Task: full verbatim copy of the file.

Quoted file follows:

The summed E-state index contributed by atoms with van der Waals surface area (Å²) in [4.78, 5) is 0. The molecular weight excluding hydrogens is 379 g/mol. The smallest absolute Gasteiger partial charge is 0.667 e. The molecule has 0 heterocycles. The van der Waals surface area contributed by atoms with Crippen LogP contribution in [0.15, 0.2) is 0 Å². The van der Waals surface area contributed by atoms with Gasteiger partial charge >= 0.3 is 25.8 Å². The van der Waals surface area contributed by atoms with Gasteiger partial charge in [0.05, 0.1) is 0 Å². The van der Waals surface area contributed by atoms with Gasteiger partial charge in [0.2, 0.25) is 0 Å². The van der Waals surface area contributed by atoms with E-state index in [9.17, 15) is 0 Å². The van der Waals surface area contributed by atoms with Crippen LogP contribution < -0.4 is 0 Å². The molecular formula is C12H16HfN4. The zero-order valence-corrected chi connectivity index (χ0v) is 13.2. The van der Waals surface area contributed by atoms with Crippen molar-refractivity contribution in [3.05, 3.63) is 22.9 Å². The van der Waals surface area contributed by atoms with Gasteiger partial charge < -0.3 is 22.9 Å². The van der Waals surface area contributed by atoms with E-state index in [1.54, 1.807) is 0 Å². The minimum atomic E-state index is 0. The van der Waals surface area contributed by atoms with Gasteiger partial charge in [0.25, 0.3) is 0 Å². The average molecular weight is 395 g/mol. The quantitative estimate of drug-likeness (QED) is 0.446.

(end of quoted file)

The summed E-state index contributed by atoms with van der Waals surface area (Å²) in [4.78, 5) is 0. The molecular weight excluding hydrogens is 379 g/mol. The smallest absolute Gasteiger partial charge is 0.667 e. The molecule has 0 heterocycles. The van der Waals surface area contributed by atoms with Crippen LogP contribution in [0.15, 0.2) is 0 Å². The van der Waals surface area contributed by atoms with Gasteiger partial charge >= 0.3 is 25.8 Å². The van der Waals surface area contributed by atoms with Gasteiger partial charge in [0.05, 0.1) is 0 Å². The van der Waals surface area contributed by atoms with Gasteiger partial charge in [0.2, 0.25) is 0 Å². The van der Waals surface area contributed by atoms with E-state index in [9.17, 15) is 0 Å². The van der Waals surface area contributed by atoms with Crippen LogP contribution < -0.4 is 0 Å². The molecular formula is C12H16HfN4. The zero-order valence-corrected chi connectivity index (χ0v) is 13.2. The van der Waals surface area contributed by atoms with Crippen molar-refractivity contribution in [3.05, 3.63) is 22.9 Å². The van der Waals surface area contributed by atoms with Gasteiger partial charge < -0.3 is 22.9 Å². The van der Waals surface area contributed by atoms with E-state index in [1.54, 1.807) is 0 Å². The minimum atomic E-state index is 0. The van der Waals surface area contributed by atoms with Gasteiger partial charge in [0.25, 0.3) is 0 Å². The average molecular weight is 395 g/mol. The quantitative estimate of drug-likeness (QED) is 0.446.